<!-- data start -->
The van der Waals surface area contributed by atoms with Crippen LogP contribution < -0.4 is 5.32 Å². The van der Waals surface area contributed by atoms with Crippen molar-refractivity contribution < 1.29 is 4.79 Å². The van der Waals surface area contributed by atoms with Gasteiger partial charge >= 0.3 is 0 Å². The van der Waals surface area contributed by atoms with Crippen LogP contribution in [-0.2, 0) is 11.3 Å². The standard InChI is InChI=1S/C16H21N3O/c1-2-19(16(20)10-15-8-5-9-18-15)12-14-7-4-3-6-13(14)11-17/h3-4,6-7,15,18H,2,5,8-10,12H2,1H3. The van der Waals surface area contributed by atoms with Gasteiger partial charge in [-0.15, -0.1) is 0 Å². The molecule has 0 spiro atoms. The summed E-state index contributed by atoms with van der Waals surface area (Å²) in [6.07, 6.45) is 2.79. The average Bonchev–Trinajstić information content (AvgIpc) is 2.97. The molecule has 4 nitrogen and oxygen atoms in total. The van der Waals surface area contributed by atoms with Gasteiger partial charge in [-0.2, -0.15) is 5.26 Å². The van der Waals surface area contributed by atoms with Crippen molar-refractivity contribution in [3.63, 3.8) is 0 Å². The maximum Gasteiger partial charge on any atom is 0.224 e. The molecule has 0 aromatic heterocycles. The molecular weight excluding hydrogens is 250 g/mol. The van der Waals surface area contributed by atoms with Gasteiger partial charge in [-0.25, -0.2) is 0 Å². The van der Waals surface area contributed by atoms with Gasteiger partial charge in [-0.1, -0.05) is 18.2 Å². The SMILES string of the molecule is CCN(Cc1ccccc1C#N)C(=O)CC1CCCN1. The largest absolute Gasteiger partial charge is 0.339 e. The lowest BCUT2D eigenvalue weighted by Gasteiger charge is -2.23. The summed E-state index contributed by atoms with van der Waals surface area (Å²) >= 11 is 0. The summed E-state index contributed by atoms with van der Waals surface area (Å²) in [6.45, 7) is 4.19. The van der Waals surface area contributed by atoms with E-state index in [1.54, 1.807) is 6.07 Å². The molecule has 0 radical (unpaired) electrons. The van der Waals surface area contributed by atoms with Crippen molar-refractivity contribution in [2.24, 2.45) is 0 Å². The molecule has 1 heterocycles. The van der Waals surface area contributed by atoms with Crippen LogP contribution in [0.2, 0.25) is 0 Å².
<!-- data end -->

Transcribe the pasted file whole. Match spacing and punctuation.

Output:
The van der Waals surface area contributed by atoms with Crippen LogP contribution < -0.4 is 5.32 Å². The van der Waals surface area contributed by atoms with Crippen molar-refractivity contribution < 1.29 is 4.79 Å². The van der Waals surface area contributed by atoms with Gasteiger partial charge >= 0.3 is 0 Å². The van der Waals surface area contributed by atoms with Crippen LogP contribution in [-0.2, 0) is 11.3 Å². The standard InChI is InChI=1S/C16H21N3O/c1-2-19(16(20)10-15-8-5-9-18-15)12-14-7-4-3-6-13(14)11-17/h3-4,6-7,15,18H,2,5,8-10,12H2,1H3. The van der Waals surface area contributed by atoms with Gasteiger partial charge in [-0.15, -0.1) is 0 Å². The molecule has 0 spiro atoms. The summed E-state index contributed by atoms with van der Waals surface area (Å²) in [6.07, 6.45) is 2.79. The average Bonchev–Trinajstić information content (AvgIpc) is 2.97. The molecule has 4 nitrogen and oxygen atoms in total. The van der Waals surface area contributed by atoms with Gasteiger partial charge in [-0.2, -0.15) is 5.26 Å². The van der Waals surface area contributed by atoms with Crippen molar-refractivity contribution in [3.63, 3.8) is 0 Å². The maximum Gasteiger partial charge on any atom is 0.224 e. The molecule has 0 aromatic heterocycles. The molecular weight excluding hydrogens is 250 g/mol. The van der Waals surface area contributed by atoms with Gasteiger partial charge in [-0.25, -0.2) is 0 Å². The van der Waals surface area contributed by atoms with Gasteiger partial charge in [-0.1, -0.05) is 18.2 Å². The SMILES string of the molecule is CCN(Cc1ccccc1C#N)C(=O)CC1CCCN1. The largest absolute Gasteiger partial charge is 0.339 e. The lowest BCUT2D eigenvalue weighted by Gasteiger charge is -2.23. The summed E-state index contributed by atoms with van der Waals surface area (Å²) >= 11 is 0. The summed E-state index contributed by atoms with van der Waals surface area (Å²) in [6.45, 7) is 4.19. The van der Waals surface area contributed by atoms with E-state index in [1.54, 1.807) is 6.07 Å². The molecule has 0 radical (unpaired) electrons. The van der Waals surface area contributed by atoms with Crippen molar-refractivity contribution in [2.24, 2.45) is 0 Å². The molecule has 1 heterocycles. The van der Waals surface area contributed by atoms with Crippen LogP contribution in [0.2, 0.25) is 0 Å².